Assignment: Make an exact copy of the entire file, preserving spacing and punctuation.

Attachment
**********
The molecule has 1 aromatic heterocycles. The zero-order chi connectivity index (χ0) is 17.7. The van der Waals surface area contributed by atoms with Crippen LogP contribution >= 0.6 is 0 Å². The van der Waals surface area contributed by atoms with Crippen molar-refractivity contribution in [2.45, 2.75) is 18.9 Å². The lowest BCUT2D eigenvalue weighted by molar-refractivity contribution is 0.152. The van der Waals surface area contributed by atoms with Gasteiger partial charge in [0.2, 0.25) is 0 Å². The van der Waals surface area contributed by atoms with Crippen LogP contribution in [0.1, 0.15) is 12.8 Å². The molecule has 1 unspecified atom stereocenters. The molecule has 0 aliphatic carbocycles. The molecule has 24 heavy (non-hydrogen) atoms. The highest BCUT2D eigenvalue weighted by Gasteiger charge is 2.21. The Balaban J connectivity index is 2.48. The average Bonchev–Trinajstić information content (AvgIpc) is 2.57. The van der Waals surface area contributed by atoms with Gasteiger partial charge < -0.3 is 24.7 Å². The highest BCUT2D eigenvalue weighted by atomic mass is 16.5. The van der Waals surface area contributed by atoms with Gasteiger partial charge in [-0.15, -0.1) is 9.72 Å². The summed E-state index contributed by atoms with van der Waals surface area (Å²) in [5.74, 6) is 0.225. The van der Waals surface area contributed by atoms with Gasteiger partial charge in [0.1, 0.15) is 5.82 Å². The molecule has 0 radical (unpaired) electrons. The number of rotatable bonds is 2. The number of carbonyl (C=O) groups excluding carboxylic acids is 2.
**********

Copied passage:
The molecule has 1 aromatic heterocycles. The zero-order chi connectivity index (χ0) is 17.7. The van der Waals surface area contributed by atoms with Crippen LogP contribution >= 0.6 is 0 Å². The van der Waals surface area contributed by atoms with Crippen molar-refractivity contribution in [2.45, 2.75) is 18.9 Å². The lowest BCUT2D eigenvalue weighted by molar-refractivity contribution is 0.152. The van der Waals surface area contributed by atoms with Gasteiger partial charge in [0.2, 0.25) is 0 Å². The van der Waals surface area contributed by atoms with Crippen LogP contribution in [0.1, 0.15) is 12.8 Å². The molecule has 1 unspecified atom stereocenters. The molecule has 0 aliphatic carbocycles. The molecule has 24 heavy (non-hydrogen) atoms. The highest BCUT2D eigenvalue weighted by Gasteiger charge is 2.21. The Balaban J connectivity index is 2.48. The average Bonchev–Trinajstić information content (AvgIpc) is 2.57. The van der Waals surface area contributed by atoms with Gasteiger partial charge < -0.3 is 24.7 Å². The highest BCUT2D eigenvalue weighted by atomic mass is 16.5. The van der Waals surface area contributed by atoms with Gasteiger partial charge in [-0.15, -0.1) is 9.72 Å². The summed E-state index contributed by atoms with van der Waals surface area (Å²) in [5.74, 6) is 0.225. The van der Waals surface area contributed by atoms with Gasteiger partial charge in [0.1, 0.15) is 5.82 Å². The molecule has 0 radical (unpaired) electrons. The number of rotatable bonds is 2. The number of carbonyl (C=O) groups excluding carboxylic acids is 2.